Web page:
Federal Appeals Court Clarifies Online Fair Use

By Dames, K. Matthew | Information Today, July-August 2007 | Go to article overview
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Federal Appeals Court Clarifies Online Fair Use

Dames, K. Matthew, Information Today

How could the Internet function if every click from a search engine to Web-based content carried the risk of copyright infringement with it? This was the question a federal appeals court in California answered partially in May, when it held that search engine giant Google was not liable for copyright infringement when it linked to a publisher's thumbnail images, despite the publisher's request to refrain from doing so. The decision in Perfect 10 v. Google (http://tinyurl.com/2epgkf) helps clarify the boundaries of fair use in the online environment. But does the opinion have a broader impact?

Let's take a closer look at Perfect 10's copyright infringement lawsuit, which includes an analysis of the federal trial and appeals court decisions. I have also explored what the decision means for the future of Web-based information access--including search engine indexing, linking, and framing--and how it may impact Google's ongoing litigation with publishers over the Google Book Search project.

Girls on Film

This controversy started in 2001, when Google began receiving complaints from Perfect 10 that the search giant's display of Perfect 10's thumbnail images was a copyright violation. Perfect 10 markets, sells, and licenses copyrighted images of nude models. The company also owns and operates a password-protected, subscription-based Web site; subscribers pay a monthly access fee to view Perfect 10 images.

Although Perfect 10's images are copyrighted, many of them are free through Web sites that have no affiliation or contractual relationship with Perfect 10; many of these images are published illegally without Perfect 10's permission. Several search engines--including those from Google and Amazon.com--routinely pick up and link to Perfect 10's images. (The availability of Perfect 10's images can be verified by searching Google Image using the search terms "perfect 10" or "perfect 10.")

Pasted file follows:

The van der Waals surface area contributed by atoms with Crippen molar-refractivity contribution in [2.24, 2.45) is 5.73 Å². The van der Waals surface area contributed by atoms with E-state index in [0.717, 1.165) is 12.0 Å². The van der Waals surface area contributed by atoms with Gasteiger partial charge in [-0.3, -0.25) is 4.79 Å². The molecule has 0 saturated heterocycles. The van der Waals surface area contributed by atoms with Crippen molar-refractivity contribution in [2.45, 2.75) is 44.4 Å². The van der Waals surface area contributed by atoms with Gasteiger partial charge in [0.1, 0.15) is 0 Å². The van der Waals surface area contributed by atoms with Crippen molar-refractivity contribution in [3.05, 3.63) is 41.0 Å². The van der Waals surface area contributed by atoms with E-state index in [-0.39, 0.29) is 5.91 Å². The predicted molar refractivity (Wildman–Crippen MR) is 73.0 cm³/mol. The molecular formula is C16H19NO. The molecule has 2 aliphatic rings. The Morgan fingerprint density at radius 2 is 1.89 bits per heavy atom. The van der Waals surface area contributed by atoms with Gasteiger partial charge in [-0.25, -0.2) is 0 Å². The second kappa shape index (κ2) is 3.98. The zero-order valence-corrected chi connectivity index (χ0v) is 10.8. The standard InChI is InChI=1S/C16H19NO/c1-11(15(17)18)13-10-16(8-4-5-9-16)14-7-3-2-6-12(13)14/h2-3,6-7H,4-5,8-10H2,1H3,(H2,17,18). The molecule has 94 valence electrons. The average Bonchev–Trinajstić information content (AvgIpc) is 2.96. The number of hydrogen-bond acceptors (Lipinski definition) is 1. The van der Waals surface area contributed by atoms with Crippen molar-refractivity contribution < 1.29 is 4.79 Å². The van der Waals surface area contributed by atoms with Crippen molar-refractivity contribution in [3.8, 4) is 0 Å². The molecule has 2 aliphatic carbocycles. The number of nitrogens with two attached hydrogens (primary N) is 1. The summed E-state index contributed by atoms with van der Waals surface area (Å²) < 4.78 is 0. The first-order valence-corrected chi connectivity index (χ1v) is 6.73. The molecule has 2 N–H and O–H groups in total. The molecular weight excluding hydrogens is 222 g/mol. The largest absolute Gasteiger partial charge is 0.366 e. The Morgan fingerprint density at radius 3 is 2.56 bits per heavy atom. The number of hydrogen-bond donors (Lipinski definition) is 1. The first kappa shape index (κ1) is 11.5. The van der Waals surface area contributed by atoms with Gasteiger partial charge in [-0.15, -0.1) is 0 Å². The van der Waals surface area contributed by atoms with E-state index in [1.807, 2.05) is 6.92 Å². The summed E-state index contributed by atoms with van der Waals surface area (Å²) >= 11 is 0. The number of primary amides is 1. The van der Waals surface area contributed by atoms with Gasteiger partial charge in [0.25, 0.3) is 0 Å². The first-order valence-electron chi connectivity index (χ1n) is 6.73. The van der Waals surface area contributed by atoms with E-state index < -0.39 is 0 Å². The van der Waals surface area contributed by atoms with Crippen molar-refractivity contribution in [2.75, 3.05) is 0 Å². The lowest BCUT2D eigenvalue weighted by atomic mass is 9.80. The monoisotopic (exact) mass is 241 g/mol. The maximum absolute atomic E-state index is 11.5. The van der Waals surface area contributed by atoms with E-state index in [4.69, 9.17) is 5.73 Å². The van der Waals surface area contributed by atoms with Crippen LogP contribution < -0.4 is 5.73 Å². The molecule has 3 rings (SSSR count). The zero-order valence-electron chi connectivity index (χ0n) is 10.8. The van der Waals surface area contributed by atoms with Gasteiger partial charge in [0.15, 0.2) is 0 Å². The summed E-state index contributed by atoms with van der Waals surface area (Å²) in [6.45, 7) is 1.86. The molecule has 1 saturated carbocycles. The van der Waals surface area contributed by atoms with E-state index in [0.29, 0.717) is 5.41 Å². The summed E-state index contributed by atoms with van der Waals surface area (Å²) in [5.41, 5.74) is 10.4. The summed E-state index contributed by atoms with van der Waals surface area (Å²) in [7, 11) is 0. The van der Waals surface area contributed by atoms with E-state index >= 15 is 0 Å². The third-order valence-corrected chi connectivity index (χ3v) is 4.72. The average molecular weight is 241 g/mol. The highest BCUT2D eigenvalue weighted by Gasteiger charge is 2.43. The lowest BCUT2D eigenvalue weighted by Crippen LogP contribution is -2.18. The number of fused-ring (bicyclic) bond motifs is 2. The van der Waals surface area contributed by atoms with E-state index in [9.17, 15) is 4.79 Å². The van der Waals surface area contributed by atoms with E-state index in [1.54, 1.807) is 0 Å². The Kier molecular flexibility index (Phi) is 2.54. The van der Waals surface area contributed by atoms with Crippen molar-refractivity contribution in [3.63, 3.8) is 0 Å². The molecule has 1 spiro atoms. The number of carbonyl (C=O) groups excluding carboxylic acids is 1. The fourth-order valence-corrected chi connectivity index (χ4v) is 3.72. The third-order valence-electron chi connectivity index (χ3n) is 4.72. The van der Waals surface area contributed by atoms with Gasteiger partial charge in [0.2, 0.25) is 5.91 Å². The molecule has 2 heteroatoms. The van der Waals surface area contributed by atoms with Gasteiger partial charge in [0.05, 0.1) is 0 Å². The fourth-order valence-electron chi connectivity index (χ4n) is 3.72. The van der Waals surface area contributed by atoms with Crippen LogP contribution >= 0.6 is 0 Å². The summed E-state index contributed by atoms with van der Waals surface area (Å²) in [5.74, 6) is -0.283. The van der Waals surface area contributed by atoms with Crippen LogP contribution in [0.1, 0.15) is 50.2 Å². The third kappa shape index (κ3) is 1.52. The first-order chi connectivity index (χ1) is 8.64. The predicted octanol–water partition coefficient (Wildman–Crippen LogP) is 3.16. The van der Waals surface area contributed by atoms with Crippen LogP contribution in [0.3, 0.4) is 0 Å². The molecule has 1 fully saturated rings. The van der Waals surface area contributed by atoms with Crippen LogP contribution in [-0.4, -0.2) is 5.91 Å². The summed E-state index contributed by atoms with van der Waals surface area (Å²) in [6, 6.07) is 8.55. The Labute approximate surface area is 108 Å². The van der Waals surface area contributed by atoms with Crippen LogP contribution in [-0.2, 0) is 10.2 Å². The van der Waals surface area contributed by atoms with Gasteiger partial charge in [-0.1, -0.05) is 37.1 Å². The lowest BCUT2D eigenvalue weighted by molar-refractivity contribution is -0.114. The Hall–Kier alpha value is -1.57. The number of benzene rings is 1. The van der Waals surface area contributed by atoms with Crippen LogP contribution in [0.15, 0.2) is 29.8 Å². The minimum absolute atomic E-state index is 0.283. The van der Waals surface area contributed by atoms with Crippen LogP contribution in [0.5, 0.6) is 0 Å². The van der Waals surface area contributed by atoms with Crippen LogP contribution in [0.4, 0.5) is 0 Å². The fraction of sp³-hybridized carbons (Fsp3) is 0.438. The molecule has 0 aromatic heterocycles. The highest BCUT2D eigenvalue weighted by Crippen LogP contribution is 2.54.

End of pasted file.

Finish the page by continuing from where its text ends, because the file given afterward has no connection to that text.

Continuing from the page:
Perfect 10 sued Google for copyright infringement in November 2004; the content provider followed with a copyright infringement lawsuit against Amazon in June 2005. Shortly after filing the lawsuit against Amazon.com, Perfect 10 asked a federal district court for an injunction that would have kept Amazon and Google from "copying, reproducing, distributing, publicly displaying, adapting or otherwise infringing, or contributing to the infringement" of Perfect 10's photos or linking to Web sites that provide full-size infringing versions of Perfect 10's photos. After consolidating the lawsuits, the district court denied Perfect 10's injunction request against Amazon. com but granted the injunction request against Google.

In enjoining Google from publicly displaying Perfect 10's images, district court judge A. Howard Matz concluded that Google's creation and public display of thumbnails infringed on Perfect 10's copyrights. Matz also rejected Google's fair use argument. "The Court concludes that Google's creation of thumbnails of P10's copyrighted full-size images, and the subsequent display of those thumbnails as Google Image Search results, likely do not fall within the fair use exception," Matz wrote. "The Court reaches this conclusion despite the enormous public benefit that search engines such as Google provide. Although the Court is reluctant to issue a ruling that might impede the advance of internet technology, and although it is appropriate for courts to consider the immense value to the public of such technologies, existing judicial precedents do not allow such considerations to trump a reasoned analysis of the four fair use factors."

Google Appeals Fair Use Rejection

Recognizing the importance of this issue, many parties (including Internet service providers, communications coalitions, and the Consumer Electronics Association) supported Google's fair use position during the company's appeal to the federal appeals court. The Electronic Frontier Foundation (EFF) and five library representative organizations filed a "friend of the court" brief on Google's behalf in which they argued that holding Google liable for copyright infringement for linking to protected images would threaten the activity of virtually every online user.

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